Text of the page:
President Trump wants to reassess ‘shelter-in-place’ restrictions after the end of his mandated 15-day period, stating that “we cannot let the cure be worse than the problem itself.”

The president has already considered reopening the country after the 15-day waiting period he put in place to try to slow down the spread of coronavirus, according to media reports.

“The president started talking about how to get people back to work around Thursday, two of the people said, only three days after he helped roll out a 15-day plan from the Centers for Disease Control and Prevention to stem the rise of cases by encouraging most people to stay at home. That campaign would end about March 31,” reported Newsmax. “The discussions centered on what to do after the 15-day period ends, and how to test and isolate everyone who’s sick so healthy people can return to work. It’s likely the CDC guidelines would be relaxed rather than scrapped altogether, one person said.”

The president is now facing a dilemma in which further lockdowns in response to the coronavirus would lead to a recession as bad  as – if not worse than –  the 2008 Great Recession, especially given how many Americans are heavily in consumer debt and are thus living paycheck-to-paycheck.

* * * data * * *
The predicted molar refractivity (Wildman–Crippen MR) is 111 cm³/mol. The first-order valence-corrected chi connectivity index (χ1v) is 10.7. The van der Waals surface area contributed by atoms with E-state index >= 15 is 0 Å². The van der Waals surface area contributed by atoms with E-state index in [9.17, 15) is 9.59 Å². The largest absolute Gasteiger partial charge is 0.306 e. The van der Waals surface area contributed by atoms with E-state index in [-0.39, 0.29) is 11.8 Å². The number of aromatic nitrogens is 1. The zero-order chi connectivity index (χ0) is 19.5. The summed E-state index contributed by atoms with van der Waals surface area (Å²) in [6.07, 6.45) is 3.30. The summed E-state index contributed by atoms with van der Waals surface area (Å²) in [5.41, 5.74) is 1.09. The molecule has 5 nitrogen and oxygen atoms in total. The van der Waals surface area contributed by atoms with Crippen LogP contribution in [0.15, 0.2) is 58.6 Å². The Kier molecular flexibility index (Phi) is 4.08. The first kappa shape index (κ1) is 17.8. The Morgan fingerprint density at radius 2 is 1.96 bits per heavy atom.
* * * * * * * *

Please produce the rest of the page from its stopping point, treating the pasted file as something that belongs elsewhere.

According to libertarian commentator Kristin Tate:

Financial planners suggest saving at least 20 percent of take home income, while spending at most 30 percent on discretionary items. Yet too many workers still fail to think twice about spending entire paychecks for things they want but do not need.

Recent decades have offered us relative luxury. More than 80 percent of Americans own smartphones. The same portion of households own one high definition flat screen television, while over half of households own more than one. Over 60 percent of Americans dine out at least once a week, while nearly 20 percent dine out three or more times a week.

It’s a brewing economic crisis that President Trump has already publicly lamented on, and his response to a tweet by constitutional lawyer Robert Barnes reveals the president is getting more hesitant about lockdowns, martial law and other escalating government responses to the coronavirus which would derail the economy for years.



Constitutional lawyer Robert Barnes reveals how politicians are all too eager to exploit a pandemic to take more power for themselves while curtailing the constitution permanently, even during later times of peace.

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